Australian singer-songwriter Josef Salvat established himself as one of pop’s more intriguing and left-field voices on his successful 2015 major label debut album Night Swim. While Salvat’s luxurious brand of pop is the sort in which you can really immerse yourself in, he has yet to entirely catch fire as a mainstream performer in the UK. That promises to change on his assured and classy follow up Modern Anxiety.
You can probably be sure you’ve heard Salvat’s music at some point floating in the cultural ether, whether it’s in TV and film syncs or from being used in adverts. On Modern Anxiety though he moves beyond earworms to a fully-fledged brand of emotionally resonant pop filled with diverse hooks and a bubbling production that keeps you on your toes.
The album is Salvat making an emotional statement and broadening his outlook as a writer and an artist, unafraid to take on big relatable themes of love, romance and deconstructing modern life with a sympathetic approach. It begins with the sound of bustling traffic, that most traditional of signifiers of a life filled with stress and a desire to get things moving. The song itself is suitably busy, with a blissful tropical beat that underpins Salvat’s rich, creamy croon as it gently traverses the undulating melody. This is not the sound of someone barging the door down but instead gently caressing and pulling back the curtain. It’s indicative of a record that prefers gentle whispers to bludgeoning shouts.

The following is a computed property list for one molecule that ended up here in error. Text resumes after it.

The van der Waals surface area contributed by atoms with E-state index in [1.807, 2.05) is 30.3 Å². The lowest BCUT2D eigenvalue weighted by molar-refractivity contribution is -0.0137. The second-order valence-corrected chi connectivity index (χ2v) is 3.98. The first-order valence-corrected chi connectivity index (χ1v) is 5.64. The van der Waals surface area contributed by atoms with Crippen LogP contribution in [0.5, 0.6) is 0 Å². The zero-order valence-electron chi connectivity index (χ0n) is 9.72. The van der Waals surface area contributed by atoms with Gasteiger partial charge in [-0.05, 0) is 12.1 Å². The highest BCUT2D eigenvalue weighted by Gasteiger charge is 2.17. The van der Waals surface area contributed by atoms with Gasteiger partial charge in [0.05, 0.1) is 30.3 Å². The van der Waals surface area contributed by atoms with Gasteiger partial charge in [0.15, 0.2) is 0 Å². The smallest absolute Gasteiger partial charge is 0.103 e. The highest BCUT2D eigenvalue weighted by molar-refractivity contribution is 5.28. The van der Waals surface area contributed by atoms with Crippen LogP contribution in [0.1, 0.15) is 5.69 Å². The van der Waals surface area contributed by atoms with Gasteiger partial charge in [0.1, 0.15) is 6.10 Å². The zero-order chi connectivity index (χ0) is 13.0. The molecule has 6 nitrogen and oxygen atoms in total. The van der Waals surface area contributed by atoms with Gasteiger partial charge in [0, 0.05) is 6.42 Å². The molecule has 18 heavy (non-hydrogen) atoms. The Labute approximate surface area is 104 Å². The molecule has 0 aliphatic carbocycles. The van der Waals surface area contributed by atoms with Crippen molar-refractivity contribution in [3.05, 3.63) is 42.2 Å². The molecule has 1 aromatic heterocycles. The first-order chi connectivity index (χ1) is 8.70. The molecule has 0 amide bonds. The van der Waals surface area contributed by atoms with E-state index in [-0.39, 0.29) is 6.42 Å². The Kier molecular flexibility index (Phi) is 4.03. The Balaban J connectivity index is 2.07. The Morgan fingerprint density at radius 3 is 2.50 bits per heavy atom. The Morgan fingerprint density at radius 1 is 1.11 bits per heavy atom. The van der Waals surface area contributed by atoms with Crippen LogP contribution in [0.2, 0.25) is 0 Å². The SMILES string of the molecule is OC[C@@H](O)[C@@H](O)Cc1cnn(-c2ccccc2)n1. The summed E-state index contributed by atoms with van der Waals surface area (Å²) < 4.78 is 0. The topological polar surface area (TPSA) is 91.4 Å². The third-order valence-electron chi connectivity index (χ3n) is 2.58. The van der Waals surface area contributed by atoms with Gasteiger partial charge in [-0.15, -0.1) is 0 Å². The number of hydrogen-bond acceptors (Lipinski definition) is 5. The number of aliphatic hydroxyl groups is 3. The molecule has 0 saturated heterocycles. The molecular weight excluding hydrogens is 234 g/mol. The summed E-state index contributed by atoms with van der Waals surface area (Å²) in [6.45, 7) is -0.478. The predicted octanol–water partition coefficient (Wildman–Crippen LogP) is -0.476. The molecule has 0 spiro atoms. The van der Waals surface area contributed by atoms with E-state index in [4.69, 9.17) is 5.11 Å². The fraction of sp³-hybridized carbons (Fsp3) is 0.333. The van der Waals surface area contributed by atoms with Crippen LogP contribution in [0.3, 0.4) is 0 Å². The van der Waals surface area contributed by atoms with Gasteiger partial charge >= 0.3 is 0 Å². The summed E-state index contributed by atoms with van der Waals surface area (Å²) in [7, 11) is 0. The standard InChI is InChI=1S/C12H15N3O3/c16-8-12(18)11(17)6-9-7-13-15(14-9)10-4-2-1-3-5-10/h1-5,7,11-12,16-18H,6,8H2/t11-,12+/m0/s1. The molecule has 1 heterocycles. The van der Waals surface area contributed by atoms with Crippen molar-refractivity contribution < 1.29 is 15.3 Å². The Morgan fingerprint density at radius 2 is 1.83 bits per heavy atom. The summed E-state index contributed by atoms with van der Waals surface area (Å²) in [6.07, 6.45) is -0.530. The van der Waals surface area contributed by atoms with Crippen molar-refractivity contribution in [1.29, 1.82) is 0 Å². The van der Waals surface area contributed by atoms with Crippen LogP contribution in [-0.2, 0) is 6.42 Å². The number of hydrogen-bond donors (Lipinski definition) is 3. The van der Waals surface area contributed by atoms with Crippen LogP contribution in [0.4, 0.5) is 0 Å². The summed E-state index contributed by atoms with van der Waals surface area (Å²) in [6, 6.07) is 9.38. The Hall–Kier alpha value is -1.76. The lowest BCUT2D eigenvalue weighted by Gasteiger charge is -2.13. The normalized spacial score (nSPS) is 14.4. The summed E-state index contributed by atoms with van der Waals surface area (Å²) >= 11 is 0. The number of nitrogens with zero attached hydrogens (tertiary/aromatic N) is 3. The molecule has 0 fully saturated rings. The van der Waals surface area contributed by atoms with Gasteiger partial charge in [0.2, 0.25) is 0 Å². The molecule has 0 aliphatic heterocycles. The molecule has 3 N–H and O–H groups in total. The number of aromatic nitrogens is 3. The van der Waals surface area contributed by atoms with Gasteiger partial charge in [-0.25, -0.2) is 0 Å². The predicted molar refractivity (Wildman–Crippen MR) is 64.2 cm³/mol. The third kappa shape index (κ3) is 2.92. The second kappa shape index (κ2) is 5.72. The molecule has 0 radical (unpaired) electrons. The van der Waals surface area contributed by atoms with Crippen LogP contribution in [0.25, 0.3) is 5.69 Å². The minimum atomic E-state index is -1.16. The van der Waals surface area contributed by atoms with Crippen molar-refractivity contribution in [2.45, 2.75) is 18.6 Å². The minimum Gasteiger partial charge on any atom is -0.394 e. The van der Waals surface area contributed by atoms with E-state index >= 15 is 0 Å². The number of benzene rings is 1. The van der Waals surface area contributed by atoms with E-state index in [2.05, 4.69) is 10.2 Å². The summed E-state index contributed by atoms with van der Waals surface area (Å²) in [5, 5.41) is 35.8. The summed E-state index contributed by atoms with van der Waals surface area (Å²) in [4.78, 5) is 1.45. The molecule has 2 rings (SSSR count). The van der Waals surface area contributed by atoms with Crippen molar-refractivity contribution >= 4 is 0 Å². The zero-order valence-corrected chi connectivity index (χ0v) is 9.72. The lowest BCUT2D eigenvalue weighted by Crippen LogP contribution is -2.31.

Now aged 33, Salvat has had quite a bit of experience both emotionally and musically, and there’s the feeling here that he’s long since honed his craft and has just been waiting to burst into full flight. Modern Anxiety is flecked with frequent moments of uplifting musical joy, such as the glorious climax of Melt, when the track soars into the galaxy with Salvat’s beautifully keening falsetto powering it. Elsewhere, he goes deeper and darker on the intense, fevered electro of Melt.
The production which works perfectly with Salvat’s voice, while each track has a modern, super slick sound that marks it out as an accomplished progression from his debut. Modern Anxiety very much follows Salvat’s vision in much the same way pop performers like Charlie Puth and Sam Smith have forged ahead along their own distinct path. There’s heartbreak and tragedy here, but a pleasing balance between light and shade, too. Salvat has experienced hard times and has come out the other side, rejecting the macho culture he came from growing up in Australia to thrive as an artist happy to embrace who he is. You can hear this feeling of solidarity and community on the empowering anthem No Vacancies in which he proclaims, “There’s no vacancies for freaks like me”, before exclaiming in the joyous chorus, “Trust me, there’s gonna be better days.”
While a few of the songs could do with a harder edge, that’s not Salvat’s style. What he has delivered is a record that is heartfelt and tender, direct and emotionally challenging, while still sporting enough tricks and flourishes to fill the dancefloor with bangers to spare.